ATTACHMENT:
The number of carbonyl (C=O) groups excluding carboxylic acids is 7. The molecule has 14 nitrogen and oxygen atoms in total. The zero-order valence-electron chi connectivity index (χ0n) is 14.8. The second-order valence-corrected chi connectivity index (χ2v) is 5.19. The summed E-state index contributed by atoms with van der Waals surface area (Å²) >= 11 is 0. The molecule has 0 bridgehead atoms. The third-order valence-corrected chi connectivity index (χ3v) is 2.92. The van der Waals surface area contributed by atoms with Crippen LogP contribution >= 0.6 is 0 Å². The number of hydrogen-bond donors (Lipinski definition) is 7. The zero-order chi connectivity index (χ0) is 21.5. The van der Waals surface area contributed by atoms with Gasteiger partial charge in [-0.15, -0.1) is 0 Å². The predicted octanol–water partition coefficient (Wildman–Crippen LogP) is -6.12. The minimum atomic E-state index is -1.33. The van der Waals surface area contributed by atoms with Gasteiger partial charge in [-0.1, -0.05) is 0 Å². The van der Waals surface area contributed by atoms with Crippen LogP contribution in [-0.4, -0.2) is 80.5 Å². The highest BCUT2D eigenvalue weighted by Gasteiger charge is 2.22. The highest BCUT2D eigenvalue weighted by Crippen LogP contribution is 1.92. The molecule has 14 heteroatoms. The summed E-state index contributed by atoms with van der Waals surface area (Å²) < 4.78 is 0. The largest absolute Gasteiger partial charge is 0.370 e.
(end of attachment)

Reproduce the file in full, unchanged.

The number of carbonyl (C=O) groups excluding carboxylic acids is 7. The molecule has 14 nitrogen and oxygen atoms in total. The zero-order valence-electron chi connectivity index (χ0n) is 14.8. The second-order valence-corrected chi connectivity index (χ2v) is 5.19. The summed E-state index contributed by atoms with van der Waals surface area (Å²) >= 11 is 0. The molecule has 0 bridgehead atoms. The third-order valence-corrected chi connectivity index (χ3v) is 2.92. The van der Waals surface area contributed by atoms with Crippen LogP contribution >= 0.6 is 0 Å². The number of hydrogen-bond donors (Lipinski definition) is 7. The zero-order chi connectivity index (χ0) is 21.5. The van der Waals surface area contributed by atoms with Gasteiger partial charge in [-0.15, -0.1) is 0 Å². The predicted octanol–water partition coefficient (Wildman–Crippen LogP) is -6.12. The minimum atomic E-state index is -1.33. The van der Waals surface area contributed by atoms with Gasteiger partial charge in [-0.1, -0.05) is 0 Å². The van der Waals surface area contributed by atoms with Crippen LogP contribution in [-0.4, -0.2) is 80.5 Å². The highest BCUT2D eigenvalue weighted by Gasteiger charge is 2.22. The highest BCUT2D eigenvalue weighted by Crippen LogP contribution is 1.92. The molecule has 14 heteroatoms. The summed E-state index contributed by atoms with van der Waals surface area (Å²) < 4.78 is 0. The largest absolute Gasteiger partial charge is 0.370 e.